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c h a p t e r s e v e n Democratic Ideals and Bioethics Commissions The Problem of Expertise in an Egalitarian Society m a r k g . k u c z e w s k i , ph.d. Being a bioethicist is a funny thing. It makes one welcome in polite social conversation in a way that being called a philosopher does not. “Bioethics” immediately suggests some familiar issues to the news-savvy public. Names such as Quinlan, Cruzan, Kevorkian, and Schiavo have each been familiar to many Americans at some time. Issues such as abortion, withdrawing life-sustaining treatment , assisted suicide, cloning, stem cell research, and many others also come and go and come around again. So, when bioethics comes up in conversation, people feel like they know what to talk about, that is, what subjects my job deals with. Of course, shortly thereafter, the conversation is often abruptly interrupted. The enthusiasm for talking about intriguing issues often gives way to a sudden surge of self-consciousness as our interlocutor feels he may have said a bit too much to an expert. He becomes worried that we may be judging him as nonetoo -bright since he is not so sure how his opinions sound to someone who works in the field. Nevertheless, such stumbling blocks in the conversation are generally easily set aside. One simply explains that these are matters that should concern everyone and that it is important that thinking individuals consider the subjects thoughtfully. Of course, as the discussion progresses, the question of what I actually know and do is invariably at issue. That is, the impetus for much of the discussion becomes finding out whether I am not only more familiar with these widely discussed issues but am someone who knows something di¤erent from my interlocutor, even if this is explored in indirect terms and questions. This cocktail-party-like dialogue is a microcosm of a discussion that has been going on between citizens and experts at least since the time of Attic Greece. Moral matters are interesting and attract our attention. However, moral matters can also be surprisingly complicated and can lead to a desire to enlist the aid of experts. No sooner do we consider enlisting such guidance than we become concerned about losing control over matters that deeply concern us. Worse still, we fear losing this control to people who are merely “seeming” experts. After all, is there really any genuine expertise in morality? This fictional conversation mirrors the tension between society and the bioethics community. Namely, the general public can vacillate between a sense that everyone can solve moral matters and a respect for expert solutions. While bioethical issues are of widespread general interest, their complexity can inspire humility in the general public, who would like to see the problems taken care of by experts working in the public interest. At the same time, when it comes to moral matters, Americans have a faith in the common sense of everyman and a suspicion of experts. It is not surprising, therefore, that there should be an ambiguity with respect to the role of ethicists in general, and more specifically, ethicists who work with government, such as bioethics commissions. In general, bioethics commissions in a democracy like the United States raise several kinds of questions: Is there a role for some kind of expertise in regard to what seem to be moral matters? If there is a role for expertise, what might this role be? But the first question is why are these considered collective matters at all? That is, is not morality in health care simply an individual matter? I will attempt to outline answers to these questions. Contemporary biomedicine is a collective enterprise in which the public has invested so heavily that it is diªcult to separate a private sphere from the public sphere. Furthermore, the choices made within the biomedical-industrial complex frame the choices for individuals and their options for achieving the good life. As a result, bioethics must also be a public matter, facilitating public deliberation. Entities such as bioethics commissions assist this process by clarifying policy options and pointing the way to potential consensus solutions that respect the competing values at stake. In this way, bioethics commissions can aspire to perform a public service. bioethics as a public enterprise One way to think about all moral issues, one that is unrealistic in the modern world, is that there should be no community...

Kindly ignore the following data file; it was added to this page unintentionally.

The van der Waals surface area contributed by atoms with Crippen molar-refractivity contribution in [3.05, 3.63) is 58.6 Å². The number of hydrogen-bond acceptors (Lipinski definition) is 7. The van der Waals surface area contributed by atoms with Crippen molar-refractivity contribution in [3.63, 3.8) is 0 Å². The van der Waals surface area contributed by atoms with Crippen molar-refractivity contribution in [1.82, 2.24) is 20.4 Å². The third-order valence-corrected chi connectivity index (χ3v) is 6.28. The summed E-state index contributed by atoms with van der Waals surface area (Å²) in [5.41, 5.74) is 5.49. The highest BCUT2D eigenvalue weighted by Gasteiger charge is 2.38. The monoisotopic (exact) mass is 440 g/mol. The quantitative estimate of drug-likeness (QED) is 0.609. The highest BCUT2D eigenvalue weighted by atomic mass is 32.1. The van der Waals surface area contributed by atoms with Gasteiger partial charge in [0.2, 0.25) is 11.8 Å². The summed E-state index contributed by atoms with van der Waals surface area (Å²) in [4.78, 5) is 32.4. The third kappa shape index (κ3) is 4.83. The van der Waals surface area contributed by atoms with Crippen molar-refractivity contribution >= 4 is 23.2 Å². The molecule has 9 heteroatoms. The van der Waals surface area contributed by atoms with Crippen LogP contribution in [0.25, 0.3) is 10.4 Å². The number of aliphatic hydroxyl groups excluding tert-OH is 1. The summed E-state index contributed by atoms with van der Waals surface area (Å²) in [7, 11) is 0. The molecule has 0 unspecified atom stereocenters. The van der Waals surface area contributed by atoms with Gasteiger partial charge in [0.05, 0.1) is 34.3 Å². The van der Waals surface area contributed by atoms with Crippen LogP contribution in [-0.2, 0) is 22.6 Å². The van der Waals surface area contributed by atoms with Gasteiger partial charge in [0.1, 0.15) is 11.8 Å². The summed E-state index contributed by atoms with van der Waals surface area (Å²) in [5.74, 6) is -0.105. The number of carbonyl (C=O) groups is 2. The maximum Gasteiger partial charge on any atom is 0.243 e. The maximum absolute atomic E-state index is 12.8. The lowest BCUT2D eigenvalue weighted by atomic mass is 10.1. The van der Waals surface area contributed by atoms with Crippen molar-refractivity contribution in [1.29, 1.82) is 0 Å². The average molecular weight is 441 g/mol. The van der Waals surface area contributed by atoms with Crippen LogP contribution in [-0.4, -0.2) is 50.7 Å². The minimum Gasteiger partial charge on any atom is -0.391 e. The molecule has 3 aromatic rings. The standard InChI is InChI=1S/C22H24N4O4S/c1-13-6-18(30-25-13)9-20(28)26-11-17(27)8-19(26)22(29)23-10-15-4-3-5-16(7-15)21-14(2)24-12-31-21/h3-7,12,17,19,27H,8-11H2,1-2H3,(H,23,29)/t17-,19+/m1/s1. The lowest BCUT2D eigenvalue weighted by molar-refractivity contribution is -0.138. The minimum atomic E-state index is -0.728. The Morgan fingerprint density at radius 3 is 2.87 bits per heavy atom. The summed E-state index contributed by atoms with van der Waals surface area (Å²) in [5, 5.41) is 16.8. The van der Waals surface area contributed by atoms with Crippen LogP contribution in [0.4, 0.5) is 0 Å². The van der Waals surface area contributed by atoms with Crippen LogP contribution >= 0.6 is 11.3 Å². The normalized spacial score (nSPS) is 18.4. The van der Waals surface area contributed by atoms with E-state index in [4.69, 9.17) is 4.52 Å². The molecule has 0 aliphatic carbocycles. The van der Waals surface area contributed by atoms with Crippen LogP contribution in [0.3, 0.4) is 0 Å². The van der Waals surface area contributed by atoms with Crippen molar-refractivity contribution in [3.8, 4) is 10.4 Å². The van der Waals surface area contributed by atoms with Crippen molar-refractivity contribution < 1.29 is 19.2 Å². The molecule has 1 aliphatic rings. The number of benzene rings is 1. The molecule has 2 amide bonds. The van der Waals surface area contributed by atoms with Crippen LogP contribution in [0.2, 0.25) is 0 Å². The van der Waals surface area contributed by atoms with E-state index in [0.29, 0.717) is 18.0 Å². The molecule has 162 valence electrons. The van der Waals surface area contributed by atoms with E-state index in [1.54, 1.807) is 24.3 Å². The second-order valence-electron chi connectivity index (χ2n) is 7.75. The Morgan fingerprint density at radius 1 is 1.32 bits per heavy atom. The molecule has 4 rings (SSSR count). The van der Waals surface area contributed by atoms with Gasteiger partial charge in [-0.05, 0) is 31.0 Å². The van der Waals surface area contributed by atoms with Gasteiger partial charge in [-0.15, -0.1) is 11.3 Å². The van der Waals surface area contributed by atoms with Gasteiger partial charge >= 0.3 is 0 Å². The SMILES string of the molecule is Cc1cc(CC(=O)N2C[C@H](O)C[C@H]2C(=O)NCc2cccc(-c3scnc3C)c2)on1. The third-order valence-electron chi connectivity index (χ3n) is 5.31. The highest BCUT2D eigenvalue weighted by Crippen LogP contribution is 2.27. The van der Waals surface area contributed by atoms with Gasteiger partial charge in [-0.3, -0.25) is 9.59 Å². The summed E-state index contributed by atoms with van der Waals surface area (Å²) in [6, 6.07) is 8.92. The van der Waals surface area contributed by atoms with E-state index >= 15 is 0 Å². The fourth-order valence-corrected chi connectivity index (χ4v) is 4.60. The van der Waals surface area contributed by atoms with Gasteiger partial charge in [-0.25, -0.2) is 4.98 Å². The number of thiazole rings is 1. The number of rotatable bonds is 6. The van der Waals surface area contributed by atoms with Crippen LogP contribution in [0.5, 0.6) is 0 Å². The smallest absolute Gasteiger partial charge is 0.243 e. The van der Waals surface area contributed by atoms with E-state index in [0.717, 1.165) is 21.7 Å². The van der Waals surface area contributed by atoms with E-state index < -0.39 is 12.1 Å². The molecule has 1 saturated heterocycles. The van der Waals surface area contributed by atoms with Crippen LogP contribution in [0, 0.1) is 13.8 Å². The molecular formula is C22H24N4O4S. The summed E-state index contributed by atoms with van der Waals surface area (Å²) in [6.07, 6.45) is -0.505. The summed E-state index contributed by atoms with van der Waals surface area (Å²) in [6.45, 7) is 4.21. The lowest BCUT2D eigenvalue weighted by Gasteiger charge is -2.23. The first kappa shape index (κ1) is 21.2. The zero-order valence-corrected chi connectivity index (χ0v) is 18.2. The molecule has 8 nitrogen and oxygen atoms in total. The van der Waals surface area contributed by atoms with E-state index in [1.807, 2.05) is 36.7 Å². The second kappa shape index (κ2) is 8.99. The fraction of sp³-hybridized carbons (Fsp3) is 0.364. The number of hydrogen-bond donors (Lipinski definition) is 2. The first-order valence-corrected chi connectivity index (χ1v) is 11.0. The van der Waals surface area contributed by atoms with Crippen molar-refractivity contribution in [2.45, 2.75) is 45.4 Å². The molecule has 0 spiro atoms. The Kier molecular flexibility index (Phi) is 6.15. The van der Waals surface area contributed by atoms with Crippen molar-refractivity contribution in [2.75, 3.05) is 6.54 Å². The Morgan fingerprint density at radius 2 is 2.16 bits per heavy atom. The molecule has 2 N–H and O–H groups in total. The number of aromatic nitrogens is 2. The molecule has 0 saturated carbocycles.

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MARC Record
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